Fort Myers (Fla.) General Employees' Pension Fund filed a lawsuit against John J. Haley, CEO and executive director of Willis Towers Watson, and former members of the board of predecessor firm Towers Watson & Co., alleging that a few individuals benefited from the merger between Towers Watson and Willis Group Holdings PLC.
The lawsuit, filed by the $98 million pension fund in the Court of Chancery in Delaware on Tuesday, alleges a breach of fiduciary duty in relation to the merger that closed at the beginning of 2016. The suit alleges that Mr. Haley, then-Towers Watson chairman and CEO, "exclusively negotiated and pushed through the merger while poised to receive a massive and undisclosed compensation package that Willis' second-largest stockholder, ValueAct (Capital Management), offered him as Willis Towers' CEO" and that the majority of Towers Watson board members benefited from Mr. Haley's moves by receiving board seats with the merged company. The lawsuit also claims that "misleading and incomplete disclosures ... prevented Towers stockholders from casting a fully informed vote on the merger."
It is the latest lawsuit filed by a pension fund related to the controversial $18 billion merger between equals that was approved by shareholders on Dec. 11, 2015, despite opposition from some large institutional shareholders including the $231.6 billion California State Teachers' Retirement System, West Sacramento, and $209.7 billion Florida State Board of Administration, Tallahassee, which had voted against the merger.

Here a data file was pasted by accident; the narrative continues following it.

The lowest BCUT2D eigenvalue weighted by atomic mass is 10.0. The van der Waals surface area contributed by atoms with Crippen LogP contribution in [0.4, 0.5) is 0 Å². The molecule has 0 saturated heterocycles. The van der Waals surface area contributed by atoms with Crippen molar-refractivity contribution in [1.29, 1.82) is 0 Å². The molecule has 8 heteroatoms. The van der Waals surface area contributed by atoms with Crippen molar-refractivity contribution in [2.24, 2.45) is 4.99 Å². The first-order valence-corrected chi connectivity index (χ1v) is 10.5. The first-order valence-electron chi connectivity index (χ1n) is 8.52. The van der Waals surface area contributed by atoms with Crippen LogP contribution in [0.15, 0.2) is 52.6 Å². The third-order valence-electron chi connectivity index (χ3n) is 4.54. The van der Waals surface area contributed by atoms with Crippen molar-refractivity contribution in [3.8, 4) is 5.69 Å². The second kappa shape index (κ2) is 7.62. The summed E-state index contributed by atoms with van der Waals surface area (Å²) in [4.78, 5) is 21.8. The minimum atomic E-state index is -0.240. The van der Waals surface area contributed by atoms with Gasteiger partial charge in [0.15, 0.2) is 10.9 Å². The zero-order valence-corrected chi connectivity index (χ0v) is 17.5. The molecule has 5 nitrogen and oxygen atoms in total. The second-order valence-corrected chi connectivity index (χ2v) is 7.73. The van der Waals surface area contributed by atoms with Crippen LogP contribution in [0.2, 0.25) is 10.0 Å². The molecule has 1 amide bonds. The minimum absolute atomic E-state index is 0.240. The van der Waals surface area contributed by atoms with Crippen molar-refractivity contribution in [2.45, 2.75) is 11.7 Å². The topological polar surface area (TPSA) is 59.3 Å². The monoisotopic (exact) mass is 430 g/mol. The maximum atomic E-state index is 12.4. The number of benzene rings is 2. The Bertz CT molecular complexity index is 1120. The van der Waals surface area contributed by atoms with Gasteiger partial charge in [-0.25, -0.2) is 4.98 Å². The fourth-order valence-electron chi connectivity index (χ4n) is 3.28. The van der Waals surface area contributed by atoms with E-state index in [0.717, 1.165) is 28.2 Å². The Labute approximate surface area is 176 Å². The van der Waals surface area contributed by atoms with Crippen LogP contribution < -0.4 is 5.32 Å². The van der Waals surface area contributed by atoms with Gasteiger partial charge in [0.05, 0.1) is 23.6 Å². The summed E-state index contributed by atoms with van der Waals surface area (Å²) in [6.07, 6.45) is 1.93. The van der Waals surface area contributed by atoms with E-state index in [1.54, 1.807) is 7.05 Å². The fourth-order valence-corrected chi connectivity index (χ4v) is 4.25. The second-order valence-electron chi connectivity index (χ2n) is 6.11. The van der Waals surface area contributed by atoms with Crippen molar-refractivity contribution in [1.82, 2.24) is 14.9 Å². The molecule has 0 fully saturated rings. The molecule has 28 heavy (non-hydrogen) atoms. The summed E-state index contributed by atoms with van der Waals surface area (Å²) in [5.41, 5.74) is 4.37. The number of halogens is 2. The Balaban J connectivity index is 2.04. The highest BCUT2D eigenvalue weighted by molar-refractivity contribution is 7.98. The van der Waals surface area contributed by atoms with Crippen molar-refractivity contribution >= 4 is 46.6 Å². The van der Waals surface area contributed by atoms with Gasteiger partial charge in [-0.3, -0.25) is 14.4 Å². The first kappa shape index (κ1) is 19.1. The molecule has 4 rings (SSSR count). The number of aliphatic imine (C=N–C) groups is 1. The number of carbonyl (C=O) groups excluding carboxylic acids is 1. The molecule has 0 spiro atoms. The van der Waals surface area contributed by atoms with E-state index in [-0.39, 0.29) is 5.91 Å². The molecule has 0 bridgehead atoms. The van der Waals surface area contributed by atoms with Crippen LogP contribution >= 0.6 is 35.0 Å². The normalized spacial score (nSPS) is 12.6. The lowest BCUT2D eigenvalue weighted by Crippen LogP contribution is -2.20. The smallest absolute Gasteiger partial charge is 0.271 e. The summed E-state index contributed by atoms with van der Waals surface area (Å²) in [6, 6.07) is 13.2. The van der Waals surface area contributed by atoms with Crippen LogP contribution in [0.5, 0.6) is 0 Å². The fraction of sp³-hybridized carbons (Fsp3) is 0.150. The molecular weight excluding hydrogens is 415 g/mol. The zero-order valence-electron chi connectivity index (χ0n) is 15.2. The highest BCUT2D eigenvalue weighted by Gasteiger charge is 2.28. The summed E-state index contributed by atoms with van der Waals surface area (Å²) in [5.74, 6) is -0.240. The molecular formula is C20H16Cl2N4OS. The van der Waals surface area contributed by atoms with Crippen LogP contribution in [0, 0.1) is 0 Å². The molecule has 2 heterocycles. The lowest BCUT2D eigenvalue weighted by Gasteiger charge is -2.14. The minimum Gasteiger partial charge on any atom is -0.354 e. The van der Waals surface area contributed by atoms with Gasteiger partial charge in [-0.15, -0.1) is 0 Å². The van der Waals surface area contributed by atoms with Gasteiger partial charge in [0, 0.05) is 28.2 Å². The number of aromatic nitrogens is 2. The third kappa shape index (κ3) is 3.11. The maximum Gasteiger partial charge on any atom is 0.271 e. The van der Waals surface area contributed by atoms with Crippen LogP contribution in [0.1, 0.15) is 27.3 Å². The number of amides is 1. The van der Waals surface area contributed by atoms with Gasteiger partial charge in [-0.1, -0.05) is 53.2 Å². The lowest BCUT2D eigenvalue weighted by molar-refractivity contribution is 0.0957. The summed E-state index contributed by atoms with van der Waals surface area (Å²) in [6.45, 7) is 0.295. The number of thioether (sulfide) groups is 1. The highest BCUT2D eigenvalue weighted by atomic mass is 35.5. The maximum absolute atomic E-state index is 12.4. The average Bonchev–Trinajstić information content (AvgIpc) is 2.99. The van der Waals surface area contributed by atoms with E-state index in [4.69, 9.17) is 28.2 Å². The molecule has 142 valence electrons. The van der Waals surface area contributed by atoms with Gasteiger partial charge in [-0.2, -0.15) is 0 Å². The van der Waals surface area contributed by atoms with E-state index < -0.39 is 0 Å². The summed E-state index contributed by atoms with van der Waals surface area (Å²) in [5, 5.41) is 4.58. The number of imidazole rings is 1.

In November 2017, the $1.1 billion Cambridge (Mass.) Retirement System filed a class-action lawsuit against Willis Towers Watson and other defendants for allegedly violating provisions of the Exchange Act in connection to the merger. That suit alleged that defendants issued false and misleading statements in proxy materials filed with the U.S. Securities and Exchange Commission prior to the merger, which closed on Jan. 4, 2016.
It its 10-K filing on Wednesday, Willis Towers Watson said it "disputes the allegations in these actions and intends to defend the lawsuits vigorously. Given the stage of the proceedings, the company is unable to provide an estimate of the reasonably possible loss or range of loss in respect of the complaints." A phone call seeking comment was referred to the filing.
Geoffrey C. Jarvis, partner at Kessler Topaz Meltzer & Check, attorney for the Fort Myers pension fund, declined comment.